Five Amiibo I Would Buy

Nintendo’s Amiibo figures drive people mad. You might not suspect that from a glance at the Amiibo displays in Target or Toys R Us, where plastic effigies of Mario and Link and other popular Nintendo marketing tools are in good supply. It’s the rarer figures, often based on less prominent characters, that send collectors into fits. Otherwise honest adults camp outside of Wal-Marts, refresh pre-order webpages like lab rats, rip open shipping boxes before store employees can touch them, and forge pre-sell tickets so they can trick some unsuspecting Toys R Us cashier into reserving them an exclusive piece of plastic and microchips.

The Amiibo craze isn’t quite as insane as the Star Wars frenzies of the late 1990s, but it’s approaching that critical mass. And, as with all waves of consumer hysteria, it’s fun to sit back and watch.

Have I bought any Amiibo figures? Nope. I don’t have any Wii U games that interact with them, and none of the character selections compels me. I like Bowser and Luigi and Kirby just as much as any kid who grew an overactive video-game fixation like a brain tumor twenty years ago, but I don’t like them quite enough to buy a twelve-dollar figure that I can’t put to its intended use. Yet there are indeed some Nintendo characters that I’d buy in Amiibo form, interactivity be damned. I doubt I’ll see any of them, but they’re all under Nintendo’s aegis in some way. That makes them extreme longshots instead of mere ridiculous fantasies.

Pandora’s Tower is the darkest thing to come out of Nintendo since the finale of Mother 3. True, Nintendo only funded and co-produced Pandora’s Tower while Ganbarion, an outfit known mostly for One Piece games, did most of the work. Yet Nintendo had to approve the idea of a priestess named Elena suffering a curse that gradually mutates her, which sends her boyfriend Aeron into a ring of towers suspended above some hellish fissure. He slays beasts and brings their organs back to Elena, who must devour them (reluctantly at first, then rapaciously) lest she turn into some misshapen horror. All with the Nintendo seal of quality, of course.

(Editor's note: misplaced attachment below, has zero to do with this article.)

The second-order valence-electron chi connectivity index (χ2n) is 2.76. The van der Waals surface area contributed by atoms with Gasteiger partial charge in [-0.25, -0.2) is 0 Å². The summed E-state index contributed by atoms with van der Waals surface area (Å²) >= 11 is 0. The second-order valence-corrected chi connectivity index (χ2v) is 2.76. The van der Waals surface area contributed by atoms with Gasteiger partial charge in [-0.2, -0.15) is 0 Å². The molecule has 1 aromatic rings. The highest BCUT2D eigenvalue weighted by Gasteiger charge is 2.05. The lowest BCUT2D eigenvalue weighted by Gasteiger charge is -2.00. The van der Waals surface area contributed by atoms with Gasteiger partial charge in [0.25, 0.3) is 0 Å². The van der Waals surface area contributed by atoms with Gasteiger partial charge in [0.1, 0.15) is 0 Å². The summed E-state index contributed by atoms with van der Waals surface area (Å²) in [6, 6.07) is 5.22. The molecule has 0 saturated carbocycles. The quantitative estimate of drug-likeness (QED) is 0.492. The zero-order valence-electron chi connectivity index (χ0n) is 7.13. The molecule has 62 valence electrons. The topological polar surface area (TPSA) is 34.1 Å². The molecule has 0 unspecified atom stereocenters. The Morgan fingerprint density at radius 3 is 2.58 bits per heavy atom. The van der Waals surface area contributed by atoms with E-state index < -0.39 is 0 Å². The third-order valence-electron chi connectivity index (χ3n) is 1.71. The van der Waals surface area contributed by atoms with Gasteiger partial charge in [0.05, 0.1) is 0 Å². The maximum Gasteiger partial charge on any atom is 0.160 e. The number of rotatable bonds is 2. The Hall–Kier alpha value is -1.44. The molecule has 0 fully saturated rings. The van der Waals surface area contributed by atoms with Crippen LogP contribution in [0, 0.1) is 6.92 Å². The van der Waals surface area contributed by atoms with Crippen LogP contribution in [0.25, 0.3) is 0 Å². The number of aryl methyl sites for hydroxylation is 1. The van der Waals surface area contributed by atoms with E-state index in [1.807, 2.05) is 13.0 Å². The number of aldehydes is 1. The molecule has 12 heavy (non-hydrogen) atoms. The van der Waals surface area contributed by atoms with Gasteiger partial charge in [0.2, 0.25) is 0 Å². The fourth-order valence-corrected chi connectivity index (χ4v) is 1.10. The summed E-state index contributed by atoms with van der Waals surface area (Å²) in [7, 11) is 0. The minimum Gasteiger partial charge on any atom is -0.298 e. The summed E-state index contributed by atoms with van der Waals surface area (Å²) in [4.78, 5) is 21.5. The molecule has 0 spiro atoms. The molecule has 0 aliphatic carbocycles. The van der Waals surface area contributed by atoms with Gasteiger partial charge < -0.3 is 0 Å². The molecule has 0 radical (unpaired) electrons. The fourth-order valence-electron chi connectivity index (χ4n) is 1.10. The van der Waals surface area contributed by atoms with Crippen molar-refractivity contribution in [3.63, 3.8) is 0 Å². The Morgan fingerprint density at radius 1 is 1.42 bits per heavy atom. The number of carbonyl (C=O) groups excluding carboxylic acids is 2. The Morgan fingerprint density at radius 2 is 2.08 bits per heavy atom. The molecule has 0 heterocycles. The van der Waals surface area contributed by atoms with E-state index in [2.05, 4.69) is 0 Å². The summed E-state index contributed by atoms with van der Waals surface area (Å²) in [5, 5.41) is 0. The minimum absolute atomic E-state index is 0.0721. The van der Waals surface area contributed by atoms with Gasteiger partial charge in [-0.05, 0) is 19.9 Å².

Aeron and Elena are good kids, but the most interesting character from Pandora’s Tower is Mavda…or rather, Mavda and her husband. Mavda is a mysterious peddler who knows way more than she lets on, and that giant skeletal nightmare on her back is her spouse, rendered monstrous and gibbering by some alchemic misadventure long ago. He’s a nice fellow, though! And he and Mavda would make the most delightfully unorthodox Amiibo.

That won’t happen, of course. Pandora’s Tower is pretty obscure already, as Nintendo didn’t even publish it here. And Mavda and Mr. Mavda are far too elaborate a pair to capture in Amiibo plastic. But I’d like to see Nintendo try.

One of the strangest fascinations of my childhood: porcupines. I thought they were the best animals ever, next to the long-extinct ankylosaurus. Perhaps my subconscious hoped to warn me that I needed thicker skin in the adolescent years ahead. That was lost on me, however. All I knew was that Super Mario Bros. 2 had an enemy called Porcupo, and I couldn’t wait to face them. I even vowed that I wouldn't kill them. Porcupines aren't predators, after all. They don't deserve a barrage of deadly turnips.

Imagine my disappointment when Porcupos showed up rarely in the game. They’re nowhere near as common as Shy Guys or Bob-ombs or Birdos, and you can miss them entirely if you use the game’s warp vases. No wonder I wanted to make my own porcupine-centric game.

Porcupo didnt lodge in the grander Mario canon. Shy Guys and Birdo drive around in Mario Kart, but no one remembers Porcupo. Only my younger self really liked them. So if Nintendo actually made a Porcupo Amiibo, I would be powerless before that unfulfilled phantom of my childhood.